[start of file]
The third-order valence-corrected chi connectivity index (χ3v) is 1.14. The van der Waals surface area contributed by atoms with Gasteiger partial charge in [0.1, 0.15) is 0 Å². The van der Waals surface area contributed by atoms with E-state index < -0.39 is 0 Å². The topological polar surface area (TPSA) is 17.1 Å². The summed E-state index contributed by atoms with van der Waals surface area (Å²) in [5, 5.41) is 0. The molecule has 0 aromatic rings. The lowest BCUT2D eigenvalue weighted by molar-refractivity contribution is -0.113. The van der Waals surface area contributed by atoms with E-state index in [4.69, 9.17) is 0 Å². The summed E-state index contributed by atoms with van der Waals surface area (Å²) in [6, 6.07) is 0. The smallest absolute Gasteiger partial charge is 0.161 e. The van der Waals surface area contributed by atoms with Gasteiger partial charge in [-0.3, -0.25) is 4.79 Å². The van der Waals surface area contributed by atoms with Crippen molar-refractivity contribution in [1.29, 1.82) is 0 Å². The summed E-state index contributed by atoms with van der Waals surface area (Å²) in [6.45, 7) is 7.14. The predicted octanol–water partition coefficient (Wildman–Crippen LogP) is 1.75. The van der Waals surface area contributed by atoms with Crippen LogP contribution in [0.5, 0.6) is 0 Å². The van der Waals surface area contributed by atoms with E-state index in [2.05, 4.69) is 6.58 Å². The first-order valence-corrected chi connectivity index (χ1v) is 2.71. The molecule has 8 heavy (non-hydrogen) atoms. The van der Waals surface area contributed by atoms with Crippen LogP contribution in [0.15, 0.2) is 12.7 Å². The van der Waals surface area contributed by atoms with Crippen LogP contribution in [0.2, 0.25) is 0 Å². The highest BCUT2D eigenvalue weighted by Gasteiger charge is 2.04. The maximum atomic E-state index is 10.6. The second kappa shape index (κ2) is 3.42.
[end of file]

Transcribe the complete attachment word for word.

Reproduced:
The third-order valence-corrected chi connectivity index (χ3v) is 1.14. The van der Waals surface area contributed by atoms with Gasteiger partial charge in [0.1, 0.15) is 0 Å². The van der Waals surface area contributed by atoms with E-state index < -0.39 is 0 Å². The topological polar surface area (TPSA) is 17.1 Å². The summed E-state index contributed by atoms with van der Waals surface area (Å²) in [5, 5.41) is 0. The molecule has 0 aromatic rings. The lowest BCUT2D eigenvalue weighted by molar-refractivity contribution is -0.113. The van der Waals surface area contributed by atoms with E-state index in [4.69, 9.17) is 0 Å². The summed E-state index contributed by atoms with van der Waals surface area (Å²) in [6, 6.07) is 0. The smallest absolute Gasteiger partial charge is 0.161 e. The van der Waals surface area contributed by atoms with Gasteiger partial charge in [-0.3, -0.25) is 4.79 Å². The van der Waals surface area contributed by atoms with Crippen molar-refractivity contribution in [1.29, 1.82) is 0 Å². The summed E-state index contributed by atoms with van der Waals surface area (Å²) in [6.45, 7) is 7.14. The predicted octanol–water partition coefficient (Wildman–Crippen LogP) is 1.75. The van der Waals surface area contributed by atoms with Crippen LogP contribution in [0.5, 0.6) is 0 Å². The van der Waals surface area contributed by atoms with E-state index in [2.05, 4.69) is 6.58 Å². The first-order valence-corrected chi connectivity index (χ1v) is 2.71. The molecule has 8 heavy (non-hydrogen) atoms. The van der Waals surface area contributed by atoms with Crippen LogP contribution in [0.15, 0.2) is 12.7 Å². The van der Waals surface area contributed by atoms with Crippen LogP contribution in [0.2, 0.25) is 0 Å². The highest BCUT2D eigenvalue weighted by Gasteiger charge is 2.04. The maximum atomic E-state index is 10.6. The second kappa shape index (κ2) is 3.42.